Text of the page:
1 Transfer Terminology An understanding of commonly used academic terminology will assist students in their education planning. Below is a list of terms frequently used in a college or university setting. Advanced Placement--Courses and exams that students can take while still in high school to receive college credit. Acceptance of credit is determined by the college or university. Application Fee Waiver --The fee waiver provides freedom from payment of the admission application fee, for those students with demonstrated financial hardship. Application Update (AU)--Online updates to records and personal data after submitting a university application. Required by all UC campuses, with some variation in procedures. Articulation Agreement --A written agreement that lists courses at one college that are equivalent (or acceptable in lieu of) courses at another college. ASSIST (www.assist.org )--A web-based student transfer information system which contains information about how courses taken at a California Community College can be applied when transferred to a University of California or a California State University campus. Associate Degree --A degree usually awarded by a community college upon completion of 60 units of college work including general education, major requirements, and electives. This may be an Associate of Arts (AA) or an Associate of Science (AS) degree, depending on the student s major. The Associate Degree for Transfer - AA-T or AS-T -- is a new type of degree which can provide numerous benefits to students planning to transfer to a Cal State University campus. For more info on these degrees, visit the SCC AA-T/AS-T web page. Bachelor s or Baccalaureate Degree --A degree, awarded upon completion of a program of study of 120 college units or more. These units may all be earned at a four-year institution, or may be a combination of units earned at a community college and a four-year university. The degree may be a Bachelor of Arts (BA) or a Bachelor of Science (BS) degree, depending on the student s major. California Articulation Number System (CAN) --A system that identifies many transferable, lower division, major preparation courses commonly taught on California college and university campuses. California State University (CSU) General Education Breadth--A pattern of courses in a wide variety of disciplines intended to ensure that all students have a well-rounded academic foundation. Completion and certification of the CSU General Education-Breadth pattern will permit a student to transfer from a community college to a campus in the CSU system without the need, after transfer, to take additional lower-division general education courses to satisfy campus G.E. requirements. (See Certification) Certification (General Education)--Certification confirms completion of the entire pattern of general education for California State Colleges and Universities (either the CSU General Education Breadth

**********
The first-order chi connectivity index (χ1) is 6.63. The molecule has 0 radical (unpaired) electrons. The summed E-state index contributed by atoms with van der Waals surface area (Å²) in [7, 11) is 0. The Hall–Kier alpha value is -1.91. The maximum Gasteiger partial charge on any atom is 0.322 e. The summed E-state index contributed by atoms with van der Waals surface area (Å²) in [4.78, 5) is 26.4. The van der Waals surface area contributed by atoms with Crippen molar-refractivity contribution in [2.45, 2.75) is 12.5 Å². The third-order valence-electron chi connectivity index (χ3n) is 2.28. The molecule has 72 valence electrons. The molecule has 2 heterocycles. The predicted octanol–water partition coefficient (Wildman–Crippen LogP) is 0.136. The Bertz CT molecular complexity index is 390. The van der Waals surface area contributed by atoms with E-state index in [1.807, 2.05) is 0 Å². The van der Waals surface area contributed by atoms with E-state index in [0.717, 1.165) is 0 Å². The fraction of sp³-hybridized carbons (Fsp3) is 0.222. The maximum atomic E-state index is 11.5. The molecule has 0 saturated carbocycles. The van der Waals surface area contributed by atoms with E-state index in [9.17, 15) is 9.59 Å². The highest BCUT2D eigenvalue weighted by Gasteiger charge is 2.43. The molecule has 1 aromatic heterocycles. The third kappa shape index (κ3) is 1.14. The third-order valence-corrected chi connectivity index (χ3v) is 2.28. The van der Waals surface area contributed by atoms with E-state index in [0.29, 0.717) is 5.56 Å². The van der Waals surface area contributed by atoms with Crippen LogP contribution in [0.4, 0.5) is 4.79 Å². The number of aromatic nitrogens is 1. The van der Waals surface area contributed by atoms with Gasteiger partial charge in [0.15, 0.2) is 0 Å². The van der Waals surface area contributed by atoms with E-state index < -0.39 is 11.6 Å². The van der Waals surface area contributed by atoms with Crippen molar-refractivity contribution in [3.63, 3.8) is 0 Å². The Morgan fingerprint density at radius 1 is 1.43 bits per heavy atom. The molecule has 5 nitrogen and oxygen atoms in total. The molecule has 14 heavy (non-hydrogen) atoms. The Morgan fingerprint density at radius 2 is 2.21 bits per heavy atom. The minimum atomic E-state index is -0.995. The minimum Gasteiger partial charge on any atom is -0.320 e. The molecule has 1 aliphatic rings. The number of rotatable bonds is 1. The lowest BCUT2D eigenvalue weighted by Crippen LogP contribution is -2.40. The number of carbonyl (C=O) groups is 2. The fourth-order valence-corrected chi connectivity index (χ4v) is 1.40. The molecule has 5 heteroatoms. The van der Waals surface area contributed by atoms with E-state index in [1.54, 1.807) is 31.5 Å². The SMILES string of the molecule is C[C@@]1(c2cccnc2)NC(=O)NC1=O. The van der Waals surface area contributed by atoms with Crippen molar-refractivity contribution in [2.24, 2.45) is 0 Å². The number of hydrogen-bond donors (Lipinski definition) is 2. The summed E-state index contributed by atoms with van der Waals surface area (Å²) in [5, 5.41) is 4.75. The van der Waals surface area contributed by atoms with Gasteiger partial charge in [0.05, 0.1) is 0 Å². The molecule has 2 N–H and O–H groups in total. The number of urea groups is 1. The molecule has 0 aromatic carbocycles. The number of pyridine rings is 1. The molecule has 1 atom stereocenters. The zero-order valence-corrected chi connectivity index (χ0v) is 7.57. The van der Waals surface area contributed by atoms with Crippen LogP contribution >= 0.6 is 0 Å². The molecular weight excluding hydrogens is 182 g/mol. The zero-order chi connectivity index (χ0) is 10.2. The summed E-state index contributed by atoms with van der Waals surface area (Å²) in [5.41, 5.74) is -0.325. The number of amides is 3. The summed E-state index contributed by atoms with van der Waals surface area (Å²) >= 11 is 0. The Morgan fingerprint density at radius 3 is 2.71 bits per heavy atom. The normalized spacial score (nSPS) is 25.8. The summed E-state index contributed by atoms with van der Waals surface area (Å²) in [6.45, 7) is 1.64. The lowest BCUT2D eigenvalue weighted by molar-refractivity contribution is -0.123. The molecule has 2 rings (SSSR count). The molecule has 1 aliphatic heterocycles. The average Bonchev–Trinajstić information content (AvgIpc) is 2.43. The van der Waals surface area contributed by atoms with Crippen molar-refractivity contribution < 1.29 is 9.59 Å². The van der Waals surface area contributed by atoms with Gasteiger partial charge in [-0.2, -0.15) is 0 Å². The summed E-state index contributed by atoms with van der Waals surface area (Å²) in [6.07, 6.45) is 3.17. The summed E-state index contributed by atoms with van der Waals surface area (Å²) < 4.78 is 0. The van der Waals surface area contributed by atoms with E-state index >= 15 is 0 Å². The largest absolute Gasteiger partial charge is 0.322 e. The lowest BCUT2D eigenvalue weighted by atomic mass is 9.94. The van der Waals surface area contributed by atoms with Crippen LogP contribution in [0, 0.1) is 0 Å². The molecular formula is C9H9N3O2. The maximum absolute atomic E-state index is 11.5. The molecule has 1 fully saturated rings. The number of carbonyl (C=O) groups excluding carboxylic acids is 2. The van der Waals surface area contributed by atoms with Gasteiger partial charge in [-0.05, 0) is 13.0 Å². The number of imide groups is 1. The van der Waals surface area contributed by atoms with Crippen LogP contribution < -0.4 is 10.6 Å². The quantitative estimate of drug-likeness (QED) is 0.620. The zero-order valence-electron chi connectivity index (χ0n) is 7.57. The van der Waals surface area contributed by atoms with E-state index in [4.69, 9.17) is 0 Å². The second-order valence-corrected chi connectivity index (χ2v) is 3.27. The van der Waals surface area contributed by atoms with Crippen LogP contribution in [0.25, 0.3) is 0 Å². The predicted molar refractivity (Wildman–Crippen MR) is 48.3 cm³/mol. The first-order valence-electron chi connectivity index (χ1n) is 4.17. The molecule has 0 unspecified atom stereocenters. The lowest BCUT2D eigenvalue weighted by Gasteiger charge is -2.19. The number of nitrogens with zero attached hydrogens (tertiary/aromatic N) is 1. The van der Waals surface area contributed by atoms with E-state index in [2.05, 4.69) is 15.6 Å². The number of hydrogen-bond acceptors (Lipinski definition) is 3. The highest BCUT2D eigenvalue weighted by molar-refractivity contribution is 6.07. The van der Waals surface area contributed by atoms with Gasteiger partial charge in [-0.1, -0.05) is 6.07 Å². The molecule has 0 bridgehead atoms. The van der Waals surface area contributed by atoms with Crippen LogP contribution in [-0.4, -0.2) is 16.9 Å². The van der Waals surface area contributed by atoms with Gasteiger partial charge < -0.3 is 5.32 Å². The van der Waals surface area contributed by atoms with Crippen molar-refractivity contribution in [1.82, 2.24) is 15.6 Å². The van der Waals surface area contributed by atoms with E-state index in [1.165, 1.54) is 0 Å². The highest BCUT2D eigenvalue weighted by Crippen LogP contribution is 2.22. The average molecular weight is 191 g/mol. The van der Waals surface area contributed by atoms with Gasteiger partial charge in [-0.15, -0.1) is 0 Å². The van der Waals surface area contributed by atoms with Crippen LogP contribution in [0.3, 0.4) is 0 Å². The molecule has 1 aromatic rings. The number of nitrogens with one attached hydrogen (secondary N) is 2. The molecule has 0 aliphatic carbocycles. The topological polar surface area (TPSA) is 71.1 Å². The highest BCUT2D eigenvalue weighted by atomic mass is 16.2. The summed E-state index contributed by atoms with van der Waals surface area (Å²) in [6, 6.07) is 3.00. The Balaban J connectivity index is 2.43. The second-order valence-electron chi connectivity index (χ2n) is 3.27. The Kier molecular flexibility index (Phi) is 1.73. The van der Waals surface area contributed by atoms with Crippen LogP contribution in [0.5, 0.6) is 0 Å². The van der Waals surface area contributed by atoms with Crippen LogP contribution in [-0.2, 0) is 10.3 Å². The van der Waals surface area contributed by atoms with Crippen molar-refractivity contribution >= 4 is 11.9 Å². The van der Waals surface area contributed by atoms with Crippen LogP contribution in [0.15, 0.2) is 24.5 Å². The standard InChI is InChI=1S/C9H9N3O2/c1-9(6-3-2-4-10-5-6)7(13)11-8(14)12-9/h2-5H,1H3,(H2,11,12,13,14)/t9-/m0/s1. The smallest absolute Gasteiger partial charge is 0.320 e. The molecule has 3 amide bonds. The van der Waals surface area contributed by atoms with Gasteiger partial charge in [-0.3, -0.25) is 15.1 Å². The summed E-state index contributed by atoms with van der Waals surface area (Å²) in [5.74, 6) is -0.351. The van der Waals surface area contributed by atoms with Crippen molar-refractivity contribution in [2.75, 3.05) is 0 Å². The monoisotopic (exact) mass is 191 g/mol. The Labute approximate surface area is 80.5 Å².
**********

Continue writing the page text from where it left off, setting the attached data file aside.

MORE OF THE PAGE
2 requirements or the Intersegmental General Education Transfer Curriculum) or completion of the pattern for the University of California (the Intersegmental General Education Transfer Curriculum). Concentration --An option or special emphasis within a degree program. Concurrent Enrollment--Enrollment in both junior high/high school and Butte College. Credential Program --Prescribed professional education requirements that must be met in order to teach at the K-12 levels. There are usually fulfilled after completion of a bachelor s degree, but may also be completed at some institutions while pursuing the degree. Credit/No Credit --A form of grading whereby a student receives a grade of CR or NC instead of an A, B, C, D, or F. A CR is assigned for class work the equivalent of a grade of C or above. A grade of CR may not be recognized by some universities or programs. Cross Enrollment a program that Butte College has with CSU, Chico that allows eligible student to take one class at CSUC while still attending Butte College. This is a good way to get a head start on universitylevel courses or to fulfill prerequisites not available at a local community college. Limitations apply, and not all institutions allow this practice. Doctorate Degree --(Usually a Ph.D) Awarded upon the completion of a prescribed program beyond the master s degree level. Double Counting--In select cases, a course may be counted to fulfill a requirement for both general education and a major or minor. (In some cases, one course may be used to fulfill two areas of general education.) Educational Opportunity Program (EOP or EOPS) --A program designed to provide information regarding admission, financial aid and supportive services to current and/or prospective students who may have economic, educational or environment disadvantages. Special Admission considerations may also be provided. Electives--Courses which are not required for the major or general education but which are acceptable for credit. Enrollment Confirmation (aka: Intent to Register)--Most transfer students apply to more than one fouryear college or university. Once letters of acceptance have been issued, these institutions generally require written confirmation that the student is planning to attend that specific school. Many also require a deposit payment. Filing Periods --The period of time during which specific requests or applications must be submitted. This commonly applies to enrollment for a specific quarter or semester, applications for scholarships, or applications to a specific college or university. General Education Requirements --A group of courses, in varied areas of the arts and sciences, designated by a college as one of the requirements for a degree. Also known as breadth requirements.